Our file-based encryption approach does not support Secure Startup mode. Thus, to access CE storage the user password is always required.
Samsung devices that are based on Exynos chipsets have a vulnerability in sboot, which allows running a modified image on the device.Samsung devices that are based on Exynos chipsets have a vulnerability in sboot, which allows running a modified image on the device.
The list of the vulnerable SoCs:
- Exynos 3 Quad 3475
- Exynos 7 Octa 7420
- Exynos 7 Octa 7580
- Exynos 8 Octa 8890
- Exynos 7 Quad 7570
- Exynos 7 Octa 7870
- Exynos 7 Series 7880
- Exynos 7 Series 7885
- Exynos 9 Series 8895
- Exynos 7 Series 7884
- Exynos 7 Series 9610
- Exynos 9 Series 9810
- Exynos 9 Series 9820
- Exynos 7 Series 7904
- Exynos 7 Series 9611
- Exynos 9825
Loading the device using a modified image gives investigators increased access privileges up to root access. This vulnerability does not enable access to TrustZone contents including the encryption keys. However, with root privileges, an investigator can try an unlimited number of passwords or run password bruteforce automatically. It is worth noting that Samsung devices use additional security mechanisms, such as KNOX, Defex, and RKP, which are designed to limit the power of root rights. However, by modifying the boot image in a special way, it is possible to partially bypass them.
Oxygen Forensics has developed a solution which enables extraction of physical images, automated password bruteforce, and data decryption from FDE Samsung devices based on Exynos chipsets with Android versions 7 to 9. This method differs favorably from the Samsung Custom Recovery approach since the removal of FRP is not required and the KNOX-flag state remains unchanged.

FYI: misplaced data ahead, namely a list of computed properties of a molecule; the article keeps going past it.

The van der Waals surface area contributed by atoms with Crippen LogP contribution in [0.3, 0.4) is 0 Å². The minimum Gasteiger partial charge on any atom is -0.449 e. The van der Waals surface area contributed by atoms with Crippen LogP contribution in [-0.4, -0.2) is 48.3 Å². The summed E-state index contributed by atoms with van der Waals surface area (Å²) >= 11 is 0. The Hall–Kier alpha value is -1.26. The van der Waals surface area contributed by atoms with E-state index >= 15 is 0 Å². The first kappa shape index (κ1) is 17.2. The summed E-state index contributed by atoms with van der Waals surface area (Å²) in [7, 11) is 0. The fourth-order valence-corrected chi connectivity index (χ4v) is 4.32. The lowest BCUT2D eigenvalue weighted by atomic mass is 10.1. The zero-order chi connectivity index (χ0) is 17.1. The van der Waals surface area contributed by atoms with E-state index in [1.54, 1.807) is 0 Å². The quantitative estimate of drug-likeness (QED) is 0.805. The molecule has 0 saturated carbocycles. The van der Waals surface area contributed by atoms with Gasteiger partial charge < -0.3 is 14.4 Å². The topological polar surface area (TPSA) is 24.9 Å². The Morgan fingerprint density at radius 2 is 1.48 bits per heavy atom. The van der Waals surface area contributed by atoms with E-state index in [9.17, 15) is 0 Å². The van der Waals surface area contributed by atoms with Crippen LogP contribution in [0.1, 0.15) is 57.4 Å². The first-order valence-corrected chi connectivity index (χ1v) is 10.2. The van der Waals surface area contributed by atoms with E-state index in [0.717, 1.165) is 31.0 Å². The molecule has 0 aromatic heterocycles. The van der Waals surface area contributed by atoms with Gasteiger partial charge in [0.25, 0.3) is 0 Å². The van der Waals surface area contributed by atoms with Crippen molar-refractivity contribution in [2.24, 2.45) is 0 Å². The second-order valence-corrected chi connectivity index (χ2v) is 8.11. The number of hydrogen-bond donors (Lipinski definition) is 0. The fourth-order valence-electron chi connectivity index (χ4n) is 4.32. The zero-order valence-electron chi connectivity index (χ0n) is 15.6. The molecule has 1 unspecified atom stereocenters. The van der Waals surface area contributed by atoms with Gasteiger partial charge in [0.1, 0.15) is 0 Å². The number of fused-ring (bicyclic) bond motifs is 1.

The new method consists of two stages. During first stage, the image with limited functionality designed to extract the original boot image is uploaded to the device. During the second stage, the extracted original image is patched and then uploaded back to the device. After that, it becomes possible to run an automatic password bruteforce on the device as well as decryption of user data, if the password has been found or the Secure Startup mode is disabled. This division into stages enables fine-tuning of the solution, taking into account the features of different Android OS versions.
It is worth noting that the content of the CACHE partition is changed by the process. During the last stage of working with the device the initial CACHE state is restored.
In case of an emergency, such as a power failure, a faulty USB cable, etc., the device will remain in the special mode. Oxygen Forensic specialists have designed a special recovery procedure to restore the device functionality for such cases.
During the process, before making any changes to the CACHE partition, a full copy of it is saved on the PC, which allows returning the device to its original state regardless of the stage at which the failure occurred. If the failure occurred on the PC side during the process, the worst thing that will occur to the device will be the loss of the contents of the CACHE partition. However, this will not affect user data consistency or device performance in any way.